Check-Circle_2x Renowned conceptual artist Adrian Piper will receive this year’s Harvard Arts Medal.

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Tappan Collective Shakes Up the White Cube

Over the past few years, digital art marketplace Tappan Collective has emerged as a go-to for art lovers looking to stay in the know with emerging talents. Now collectors can experience the platform’s array of textiles, prints, photography, and sculptures in person through curated exhibitions at its new brick-and-mortar gallery in L.A.’s Melrose neighborhood.

Cream-colored walls and polished vignettes create a blank canvas to help potential collectors visualize pieces in their own abodes. The opening exhibition, cheekily titled “Offline,” features paintings, sculptures, and textile art by the likes of Fei Li, Firoozeh Neman, Ali Beletic, and more artists whose work plays with materiality and texture. Ever the digital natives, QR codes accompany each exhibited piece to allow potential collectors to learn more about the artwork and the person behind it. In a twist on the record-shop browsing experience, the gallery offers private walk-throughs of its back room.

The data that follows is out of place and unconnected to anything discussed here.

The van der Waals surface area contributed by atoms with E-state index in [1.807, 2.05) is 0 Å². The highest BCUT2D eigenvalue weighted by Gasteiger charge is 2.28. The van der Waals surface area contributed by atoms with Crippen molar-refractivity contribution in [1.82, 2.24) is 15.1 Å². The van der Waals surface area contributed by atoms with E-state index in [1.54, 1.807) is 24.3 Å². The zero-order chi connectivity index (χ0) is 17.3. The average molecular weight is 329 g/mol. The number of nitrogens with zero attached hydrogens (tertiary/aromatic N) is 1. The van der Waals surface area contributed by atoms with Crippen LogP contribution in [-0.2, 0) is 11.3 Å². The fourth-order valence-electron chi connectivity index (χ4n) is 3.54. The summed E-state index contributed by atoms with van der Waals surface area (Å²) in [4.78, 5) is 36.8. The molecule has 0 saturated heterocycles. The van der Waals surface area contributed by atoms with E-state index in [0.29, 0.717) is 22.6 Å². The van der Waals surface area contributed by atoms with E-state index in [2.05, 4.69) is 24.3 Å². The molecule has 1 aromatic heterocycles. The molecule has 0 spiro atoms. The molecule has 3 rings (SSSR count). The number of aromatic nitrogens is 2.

A Clever New Spatial Audio Speaker by Sonos

A pair of AirPods and Spotify’s questionable new TikTok-inspired feed may appeal to casual listeners, but Sonos has always held out on delivering a 360-degree musical experience. (That’s because music helps us stay sane.) The brand’s latest speaker, the Era 300, is designed as such. Spaced within the product’s elegantly cinched hourglass shape is an array of speakers angled around the front, top, and sides, blasting audio in all directions—including 10 degrees upward, an angle engineers determined helps simulate truly immersive sound.